• In a preferred embodiment of the invention, each electronic circuit produces a signal related to an energy of the event whenever any of the signal sources from which it receives signals produces a signal greater than a predetermined threshold.
  • Preferably, said pixels are grouped into contiguous groups of contiguous pixels and wherein each of said plurality of circuits receives signals from only one pixel in each group.
  • Preferably none of said plurality of circuits receives said signals from contiguous pixels in two adjoining groups.
  • In a preferred embodiment of the invention, the number of said common connections is less than or equal to the number of contiguous pixels in a group. Preferably, the pixels are grouped in contiguous groups of contiguous pixels and wherein each of said plurality of circuits receives signals from only one pixel in each group.
  • Preferably, each signal source produces a signal when a gamma ray absorption event occurs at or sufficiently close to its associated pixel position.
  • In a preferred embodiment of the invention, each electronic circuit also produces at least one signal indicating in which group of pixels the signal was generated.
  • Preferably, each electronic circuit also produces at least one signal indicating that an event has occurred, the indicating signal preceding the energy signal in time.
  • In one preferred embodiment of the invention each group comprises four pixel elements. In other preferred embodiments of the invention each group comprises 2 or 9 pixel elements.
  • Preferably, the sources transmit said signals to said circuit independent of any interrogating signal to the sources.
  • Preferably, the sources are each associated with an array of contiguous areas on the camera, such that said signals represent events which occur at or near the associated area and wherein said circuit identifies events which generate signals in sources associated with two neighboring areas.
  • In a preferred embodiment of the invention the signal sources are associated with at least one normally insulating crystal in which free charge is produced when a gamma ray is absorbed therein. In a preferred embodiment of the invention the signal sources comprise a matrix of conductive elements on the crystal which collect the free charge.
  • In a preferred embodiment of the invention the at least one crystal comprises a mosaic of such crystals.
  • The invention will be more clearly understood from the following description of preferred embodiments thereof in conjunction with the drawings in which:
  • BRIEF DESCRIPTION OF THE DRAWINGS
  • Fig. 1 is a schematic drawing of a bottom view of a crystal, in accordance with a preferred embodiment of the invention, having a matrix of 16x16 electrodes;
  • Fig. 2 is a schematic isometric drawing of a crystal module including ASICs, showing the top of the crystal of Fig. 1, in accordance with a preferred embodiment of the invention;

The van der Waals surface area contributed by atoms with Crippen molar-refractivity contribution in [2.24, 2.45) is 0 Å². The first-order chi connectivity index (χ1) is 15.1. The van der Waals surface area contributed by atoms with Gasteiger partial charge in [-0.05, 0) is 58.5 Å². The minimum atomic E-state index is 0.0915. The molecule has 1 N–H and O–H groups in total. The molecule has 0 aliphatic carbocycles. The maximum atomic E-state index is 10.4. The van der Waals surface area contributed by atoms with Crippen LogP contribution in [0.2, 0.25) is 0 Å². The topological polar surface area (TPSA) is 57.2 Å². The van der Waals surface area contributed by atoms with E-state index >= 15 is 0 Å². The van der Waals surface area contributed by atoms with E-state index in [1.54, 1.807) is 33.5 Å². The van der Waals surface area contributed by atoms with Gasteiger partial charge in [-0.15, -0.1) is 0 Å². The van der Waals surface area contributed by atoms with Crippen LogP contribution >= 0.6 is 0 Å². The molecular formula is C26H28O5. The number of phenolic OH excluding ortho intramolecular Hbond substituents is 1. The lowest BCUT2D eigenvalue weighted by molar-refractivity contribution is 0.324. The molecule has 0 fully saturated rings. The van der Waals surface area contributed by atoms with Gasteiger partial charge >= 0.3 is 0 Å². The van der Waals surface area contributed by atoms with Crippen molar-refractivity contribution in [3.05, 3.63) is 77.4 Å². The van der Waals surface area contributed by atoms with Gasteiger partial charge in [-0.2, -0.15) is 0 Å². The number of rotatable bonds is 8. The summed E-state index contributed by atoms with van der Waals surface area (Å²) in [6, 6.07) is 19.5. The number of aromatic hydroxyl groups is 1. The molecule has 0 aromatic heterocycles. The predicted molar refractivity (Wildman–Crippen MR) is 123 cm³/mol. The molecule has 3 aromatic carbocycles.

• Fig. 3A is a schematic side view of a detector head including a plurality of crystal modules mounted on a mother board;
  • Fig. 3B is a schematic top view drawing of a portion of the detector head of Fig. 3A;
  • Fig. 4A shows a connection scheme for a portion of the electrodes on a crystal, in accordance with a preferred embodiment of the invention;
  • Figs. 4B and 4C show alternative grouping schemes to that of Fig. 4A having a greater and lesser number of elements in each group;
  • Fig. 5A is a block diagram of the circuitry on a module carrier for a single crystal, in accordance with a preferred embodiment of the invention;
  • Fig. 5B is a more simplified block diagram of a single crystal module;
  • Fig. 6A is a simplified circuit diagram of an analog channel, in accordance with a preferred embodiment of the invention;
  • Fig. 6B is a simplified block representation of the circuit of Fig. 6A;
  • Fig. 6C shows the voltages and currents generated in the circuit of Figs. 6A and 6B by an event;
  • Fig. 7A shows a peak and hold circuit in accordance with a preferred embodiment of the invention;
  • Fig. 7B shows the input and output voltages generated by the circuit of Fig. 7A for a particular current input;
  • Fig. 8 shows a simplified block diagram of a front end portion of the ASIC, in accordance with a preferred embodiment of the invention;
  • Fig. 9 is a 64 to 6 bit Address Encoder in accordance with a preferred embodiment of the invention;
  • Fig. 10A shows the ASIC design logic in accordance with a preferred embodiment of the invention;
  • Fig. 10B is the timing associated with the circuit of Fig. 10A;
  • Figs. 11A and 11B are simplified block diagrams showing the interconnection of modules on a motherboard in accordance with one preferred embodiment of the invention;
  • Fig. 12 is a representation of an acquisition unit in accordance with a preferred embodiment of the invention;
  • Fig. 13 is a block diagram of an acquisition board in accordance with a preferred embodiment of the invention; and
  • PREFERRED EMBODIMENTS OF THE INVENTION